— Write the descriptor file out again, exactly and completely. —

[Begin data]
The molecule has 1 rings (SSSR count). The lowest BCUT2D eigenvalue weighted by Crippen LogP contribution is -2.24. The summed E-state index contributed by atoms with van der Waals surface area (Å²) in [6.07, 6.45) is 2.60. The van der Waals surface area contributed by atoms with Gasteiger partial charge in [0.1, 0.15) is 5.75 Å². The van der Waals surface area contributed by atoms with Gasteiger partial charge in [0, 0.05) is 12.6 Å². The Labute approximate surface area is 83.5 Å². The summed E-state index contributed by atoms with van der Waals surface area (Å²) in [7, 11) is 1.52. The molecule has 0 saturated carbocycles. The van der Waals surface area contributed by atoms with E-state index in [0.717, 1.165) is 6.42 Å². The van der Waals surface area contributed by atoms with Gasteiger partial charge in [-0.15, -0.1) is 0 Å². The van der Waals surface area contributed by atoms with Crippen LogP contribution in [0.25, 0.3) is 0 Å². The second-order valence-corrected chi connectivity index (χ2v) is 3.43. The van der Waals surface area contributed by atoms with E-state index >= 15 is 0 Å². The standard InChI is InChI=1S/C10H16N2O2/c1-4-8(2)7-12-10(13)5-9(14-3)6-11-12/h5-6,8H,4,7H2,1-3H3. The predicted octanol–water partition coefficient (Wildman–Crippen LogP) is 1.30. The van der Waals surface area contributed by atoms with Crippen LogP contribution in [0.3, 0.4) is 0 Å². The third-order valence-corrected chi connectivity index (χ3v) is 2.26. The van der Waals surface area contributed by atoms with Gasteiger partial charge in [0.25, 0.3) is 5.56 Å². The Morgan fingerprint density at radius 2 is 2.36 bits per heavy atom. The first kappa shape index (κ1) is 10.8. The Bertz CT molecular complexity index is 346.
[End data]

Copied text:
The molecule has 1 rings (SSSR count). The lowest BCUT2D eigenvalue weighted by Crippen LogP contribution is -2.24. The summed E-state index contributed by atoms with van der Waals surface area (Å²) in [6.07, 6.45) is 2.60. The van der Waals surface area contributed by atoms with Gasteiger partial charge in [0.1, 0.15) is 5.75 Å². The van der Waals surface area contributed by atoms with Gasteiger partial charge in [0, 0.05) is 12.6 Å². The Labute approximate surface area is 83.5 Å². The summed E-state index contributed by atoms with van der Waals surface area (Å²) in [7, 11) is 1.52. The molecule has 0 saturated carbocycles. The van der Waals surface area contributed by atoms with E-state index in [0.717, 1.165) is 6.42 Å². The van der Waals surface area contributed by atoms with Gasteiger partial charge in [-0.15, -0.1) is 0 Å². The van der Waals surface area contributed by atoms with Crippen LogP contribution in [0.25, 0.3) is 0 Å². The second-order valence-corrected chi connectivity index (χ2v) is 3.43. The van der Waals surface area contributed by atoms with E-state index >= 15 is 0 Å². The standard InChI is InChI=1S/C10H16N2O2/c1-4-8(2)7-12-10(13)5-9(14-3)6-11-12/h5-6,8H,4,7H2,1-3H3. The predicted octanol–water partition coefficient (Wildman–Crippen LogP) is 1.30. The van der Waals surface area contributed by atoms with Crippen LogP contribution in [0.3, 0.4) is 0 Å². The third-order valence-corrected chi connectivity index (χ3v) is 2.26. The van der Waals surface area contributed by atoms with Gasteiger partial charge in [0.25, 0.3) is 5.56 Å². The Morgan fingerprint density at radius 2 is 2.36 bits per heavy atom. The first kappa shape index (κ1) is 10.8. The Bertz CT molecular complexity index is 346.